Messages:
    4
    Joined:
    Sep 26, 2013
    I was considering the velocity 1000 reticle for my 300 WM Sendero until I realized by their own words that if temperature, altitude, or incine changes, not even considering using a different bullet, I have a very expensive basic crosshair. With the advancements of ballistic computers, PDA applications, and advanced rangefinders that take into account these changes from initial range conditions, a reticle that would follow the pattern style of the MOAR while adding in wider MOA windage holds as you progress down the reticle would suite any shooter under any condition that has the ability to calculate a shoot-to MOA reading for holdover and windage hold using the reticle. It would be the best of both the MOAR and the Velocity 1000 and satisfy any shooter of any cartridge under any condition.
    I sent an extensive and detailed e-mail to the folks at Nightforce as well as talked to one of their reps. at length. They agreed completely with the concept but said R&D doesn't work on anything that their administrative management doesn't initiate. Bottom line if we want a different reticle in production, the consumers of their products such as the members of this and other long range shooting sites need to call in to Nightforce and offer their input and support on such a reticle. Threads such as this and customer response caused nightforce to create a finer MOAR reticle called the MOAR-T. Members please call Nightforce.
     
  11. Litehiker

    Litehiker Well-Known Member

    Messages:
    944
    Joined:
    Sep 15, 2012
    I really like that reticle but it sounds like a 2nd focal plane reticle. Given my druthers I'druther have a 1st focal plane scope like my Bushnell ERS 3.5-21 X50 with its H 59 "Christmas tree" reticle.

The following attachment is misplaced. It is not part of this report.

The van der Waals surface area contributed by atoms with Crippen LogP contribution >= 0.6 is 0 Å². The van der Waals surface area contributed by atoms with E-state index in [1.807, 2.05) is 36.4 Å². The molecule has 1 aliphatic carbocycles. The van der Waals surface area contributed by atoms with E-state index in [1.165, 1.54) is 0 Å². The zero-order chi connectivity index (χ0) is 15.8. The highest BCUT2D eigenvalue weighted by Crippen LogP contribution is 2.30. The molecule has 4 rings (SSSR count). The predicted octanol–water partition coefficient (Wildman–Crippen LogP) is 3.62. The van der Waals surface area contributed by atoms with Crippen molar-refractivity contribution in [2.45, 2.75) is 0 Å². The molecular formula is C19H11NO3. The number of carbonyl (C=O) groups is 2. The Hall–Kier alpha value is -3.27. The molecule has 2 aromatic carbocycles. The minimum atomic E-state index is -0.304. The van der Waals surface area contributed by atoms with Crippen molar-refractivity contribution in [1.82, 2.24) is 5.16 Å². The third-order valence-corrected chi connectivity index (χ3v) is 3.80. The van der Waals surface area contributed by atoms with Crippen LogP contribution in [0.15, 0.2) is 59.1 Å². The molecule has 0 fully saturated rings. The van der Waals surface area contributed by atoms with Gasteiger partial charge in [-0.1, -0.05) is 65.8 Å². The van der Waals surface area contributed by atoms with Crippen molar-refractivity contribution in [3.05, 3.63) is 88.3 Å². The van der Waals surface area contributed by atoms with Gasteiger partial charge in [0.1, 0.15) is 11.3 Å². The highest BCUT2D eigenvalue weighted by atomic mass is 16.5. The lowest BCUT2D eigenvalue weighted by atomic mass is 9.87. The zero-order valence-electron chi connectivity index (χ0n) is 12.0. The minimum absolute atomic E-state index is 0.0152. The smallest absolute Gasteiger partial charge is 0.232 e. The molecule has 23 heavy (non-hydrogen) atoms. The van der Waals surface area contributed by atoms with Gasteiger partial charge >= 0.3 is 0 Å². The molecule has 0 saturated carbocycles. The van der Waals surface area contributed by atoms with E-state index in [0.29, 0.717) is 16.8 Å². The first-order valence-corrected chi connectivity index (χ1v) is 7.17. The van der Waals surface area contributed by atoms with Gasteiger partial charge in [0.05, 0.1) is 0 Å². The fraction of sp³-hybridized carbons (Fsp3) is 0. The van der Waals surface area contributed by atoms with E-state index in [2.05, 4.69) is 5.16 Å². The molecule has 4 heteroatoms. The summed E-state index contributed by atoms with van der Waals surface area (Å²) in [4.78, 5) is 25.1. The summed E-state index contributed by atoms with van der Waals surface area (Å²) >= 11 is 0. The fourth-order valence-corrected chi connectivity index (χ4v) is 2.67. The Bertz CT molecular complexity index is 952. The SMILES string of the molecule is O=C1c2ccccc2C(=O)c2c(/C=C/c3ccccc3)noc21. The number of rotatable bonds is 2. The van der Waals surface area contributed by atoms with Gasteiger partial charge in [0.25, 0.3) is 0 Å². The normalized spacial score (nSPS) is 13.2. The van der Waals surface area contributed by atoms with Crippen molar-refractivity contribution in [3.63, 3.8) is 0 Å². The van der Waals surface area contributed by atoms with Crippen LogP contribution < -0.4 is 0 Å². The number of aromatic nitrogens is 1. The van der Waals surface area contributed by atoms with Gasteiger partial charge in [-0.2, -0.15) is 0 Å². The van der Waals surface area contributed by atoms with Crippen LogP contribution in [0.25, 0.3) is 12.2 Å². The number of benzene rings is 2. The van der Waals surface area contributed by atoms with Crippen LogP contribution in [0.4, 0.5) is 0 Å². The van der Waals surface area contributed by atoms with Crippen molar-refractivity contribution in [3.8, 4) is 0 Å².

I dunno, do 1st focal plane scopes cost more to make?
     
  12. mknight

    mknight New Member

    Messages:
    4
    Joined:
    Sep 26, 2013
    1st focal plane scopes do cost more, and that would solve the issue of needing to use a specific magnification to get exact MOA increments on the reticle. That being said I would be happy with the aforementioned reticle in either 1st or 2nd focal plane. Vortex optics makes both within reasonable cost, but I don't want to experiment with other brands when Nightforce scopes have been proven. What kind of cost can you place on a missed shot on a guided big game hunt when your scope has been bumped, etc.?
     
  13. bmorgil

    bmorgil Member

    Messages:
    22
    Joined:
    Jan 13, 2012
    The Nightforce brand is not my favorite. For the cost there are American Manufactured scopes that are every bit as good if not better. A Burris Black Diamond comes to mind. I make it a practice not to buy high end equipment made in Japan or anywhere besides USA. and assembled who knows where. Nightforce used to advertise as an American made scope but, after much discussion and hatred from members of forums towords those who tried to prove they were not